Approaching midnight on Tuesday, February 11, 2020, the Chinese coronavirus has infected over 45,000 people worldwide and has accounted for over 1,100 deaths. How does this COVID-19 virus (new name designated by the World Health Organization) stack up against other deadly epidemics over the past 100 years?
1910-12 – 40,000 deaths in China – bubonic plague
1915-26 – 1.5 million deaths worldwide – encephalitis
1957-58 – 2 million deaths worldwide – Asian flu
1968-69 – 1 million deaths worldwide – Hong Kong flu
1974-75 – 15,000 deaths India – smallpox
1960-Present – 30 million worldwide – HIV/AIDS
2008-09 – 4293 deaths – Zimbabwe – cholera
2009-10 – 203,000 deaths – worldwide – flu
2010-Present – 9985 deaths – Hispaniola – cholera
2011-Present – 4500 deaths – DROC – measles
2012-15 – 449 deaths – worldwide – MERS
2013-16 – 11,300 – W. Africa – ebola
2015-16 – 2035 deaths – India – Indian swine flu
2016-Present – 1614 deaths – Yemen – cholera
2018-Present – 2251 deaths – DROC & Uganda – ebola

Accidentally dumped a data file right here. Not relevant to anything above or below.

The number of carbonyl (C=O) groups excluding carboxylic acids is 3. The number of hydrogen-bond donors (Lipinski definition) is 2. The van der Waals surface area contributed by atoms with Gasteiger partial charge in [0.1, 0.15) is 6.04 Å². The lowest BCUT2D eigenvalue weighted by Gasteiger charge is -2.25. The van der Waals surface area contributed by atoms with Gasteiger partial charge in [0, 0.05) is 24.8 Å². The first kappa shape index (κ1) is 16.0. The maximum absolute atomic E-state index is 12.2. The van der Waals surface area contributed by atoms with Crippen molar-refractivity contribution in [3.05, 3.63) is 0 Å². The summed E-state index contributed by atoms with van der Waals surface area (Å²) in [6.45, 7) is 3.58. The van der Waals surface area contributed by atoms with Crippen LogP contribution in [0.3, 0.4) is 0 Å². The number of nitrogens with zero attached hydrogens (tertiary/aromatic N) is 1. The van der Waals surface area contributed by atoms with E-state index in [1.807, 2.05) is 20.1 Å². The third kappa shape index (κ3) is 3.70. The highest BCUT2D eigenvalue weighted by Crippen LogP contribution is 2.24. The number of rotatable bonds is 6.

2019-Present – 5000 deaths – DROC – measles
Note: DROC stands for the Democratic Republic of the Congo and MERS stands for Mid-Eastern Respiratory Syndrome (coronavirus) Over the past one-hundred years other epidemics have been worse. However, in the past ten years, there have been more severe outbreaks.
Localities in China have been shut down (quarantined) for two weeks to isolate the spread of the disease. People in China are returning to work, except in the Hubei province where the disease started around 60 days ago. Some countries have stopped/quarantined flights to/from China in recent weeks.
Cruise ship quarantines have affected more than the several hundred aboard ships. Two-thousand-plus people are stranded on other cruise ships because they were denied access to four ports in Japan. The same is true for the Holland America Westerdam cruise ship with nearly 1500 passengers and a crew of 800. This ship is denied access to ports by multiple countries.
Many countries’ scientists are working on a cure. The World Health Organization (WHO) is hoping/believing there is a ‘realistic chance’ of stopping the outbreak. However, the WHO still deems this coronavirus a ‘very grave threat.’
The COVID-19 virus can infect both animals and people. The symptoms range from those of the common cold to severe influenza. Over two dozen countries have citizens with this coronavirus.
Avoid contact with people who have any kind of cold/flu symptoms. The COVID-19 virus spreads when there are no symptoms. Take periodic breaks to wash your hands if you are coming into contact on a regular basis.